Save the Children launched its paper ‘How To Protect A Generation At Risk‘, which analyses the primary and secondary impacts of COVID-19 on Africa’s children. The agency warns that while children are not the highest-risk group in terms of direct fatalities, more action needs to be taken now to prevent the pandemic having far-reaching impacts on African children’s rights and wellbeing now and into the future.
Director of Africa Union Liaison Office for Save the Children, Doris Mpoumou said, “COVID-19 has enormous implications for the education, health, nutrition and protection of millions of children in Africa. This health crisis could compromise children’s educational outcomes for a generation, with girls being particularly at risk of staying out of school. Indeed, with their education so suddenly interrupted, 262,5 million children are out of school and millions among them are at risk of not returning to school, especially girls.”
(Ad) Still, finding it difficult to find new grants and donors to support your work? No way to easily search and identify upcoming funding opportunities? No idea how to raise funds? We have a solution for you. Our Premium Membership service answers all your questions. Learn more.
Ms, Mpoumou continued, “The COVID-19 outbreak is exacerbating existing vulnerabilities and is putting pressure on already weak health systems across the continent and is disrupting routine health services, which is likely to increase child deaths from perfectly preventable and treatable diseases. In addition, the pandemic is during already alarming levels of hunger due to climate shocks, conflict and economic instability. Refugee and internally displaced children are the most vulnerable. We hope that this brief is a starting point to inform responses to COVID-19 by governments and organisations in Africa.”
Young ambassador for Save the Children in Nigeria, Maryam said, “School closures have been imposed as a measure to slow down the spread of the virus globally affecting millions of children including children in Africa. Some schools have introduced distance-learning platforms, which makes students living in low-income homes digitally excluded. Also, many public schools do not have the resources, technology and equipment to provide online teaching. Children’s dependence on online platforms for distance learning has also increased their risk of exposure to inappropriate web content and online predators. Children in conflict areas, as well as those living in refugee and IDP settlements, are also at high risk of facing abuse, for example, sexual exploitation in exchange for good food or water. They are also at risk of getting sick easily and dying from preventable diseases.”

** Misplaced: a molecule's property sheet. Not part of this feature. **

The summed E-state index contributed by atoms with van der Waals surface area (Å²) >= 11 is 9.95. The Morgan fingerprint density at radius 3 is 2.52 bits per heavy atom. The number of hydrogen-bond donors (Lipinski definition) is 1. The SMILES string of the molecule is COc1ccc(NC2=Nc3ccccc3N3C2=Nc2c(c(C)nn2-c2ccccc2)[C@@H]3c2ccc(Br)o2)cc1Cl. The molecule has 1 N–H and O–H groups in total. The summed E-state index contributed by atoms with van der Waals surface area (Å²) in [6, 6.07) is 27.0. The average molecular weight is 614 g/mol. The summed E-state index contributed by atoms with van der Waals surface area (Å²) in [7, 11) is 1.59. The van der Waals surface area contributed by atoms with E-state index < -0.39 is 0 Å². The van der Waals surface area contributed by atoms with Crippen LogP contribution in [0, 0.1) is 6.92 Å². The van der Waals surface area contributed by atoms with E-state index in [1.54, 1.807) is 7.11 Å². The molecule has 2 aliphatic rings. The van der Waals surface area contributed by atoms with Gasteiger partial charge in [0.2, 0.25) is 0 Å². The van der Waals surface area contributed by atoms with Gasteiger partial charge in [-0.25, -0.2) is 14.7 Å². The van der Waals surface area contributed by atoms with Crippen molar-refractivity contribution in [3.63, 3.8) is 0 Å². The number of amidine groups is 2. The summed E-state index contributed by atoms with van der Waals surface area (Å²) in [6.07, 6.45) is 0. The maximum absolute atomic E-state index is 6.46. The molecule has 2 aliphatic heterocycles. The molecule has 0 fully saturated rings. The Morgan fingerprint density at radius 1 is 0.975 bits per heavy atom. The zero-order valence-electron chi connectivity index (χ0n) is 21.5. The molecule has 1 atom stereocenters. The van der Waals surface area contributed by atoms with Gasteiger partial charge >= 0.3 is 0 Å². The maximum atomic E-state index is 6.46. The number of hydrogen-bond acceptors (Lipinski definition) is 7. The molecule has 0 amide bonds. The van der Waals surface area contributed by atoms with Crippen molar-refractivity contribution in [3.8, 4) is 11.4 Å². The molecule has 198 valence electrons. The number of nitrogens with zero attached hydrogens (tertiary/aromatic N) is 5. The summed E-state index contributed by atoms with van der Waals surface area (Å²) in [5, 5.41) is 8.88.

(Ad) Too many advertisements on this website? Get an ad-free and fully optimized website experience to find grants and donors of your interest. Premium Membership service offers a clean and user-friendly interface for you to raise funds successfully! Learn more.
How To Protect A Generation At Risk was launched online through a virtual dialogue between young Africans, representatives of the African Union for Human Resources, Science and Technology, and for Social Affairs, the Minister in Charge of Education and Literacy in Burkina Faso, and a representative of the government of Zambia. The youth urged the AU and African governments to make child-friendly decisions, to put in place concrete and strong actions to protect African children and to ensure that their rights are respected during and after the COVID-19 outbreak.
With one of the youngest populations in the world, the African continent is exposed to many of the collateral impacts of the COVID-19. While African governments have responded quickly to the pandemic, they now need to make sure this leadership is aligned to their continental commitment and the African Charter on the Rights and Welfare of the child.
(Ad) Premium Membership offers unlimited search options to find your grants and donors. Search by country or thematic area of your work interest or even by keyword. View the number of open grants for your country. on a Google Map. Keep a watch on grant deadlines through a calendar. Learn more.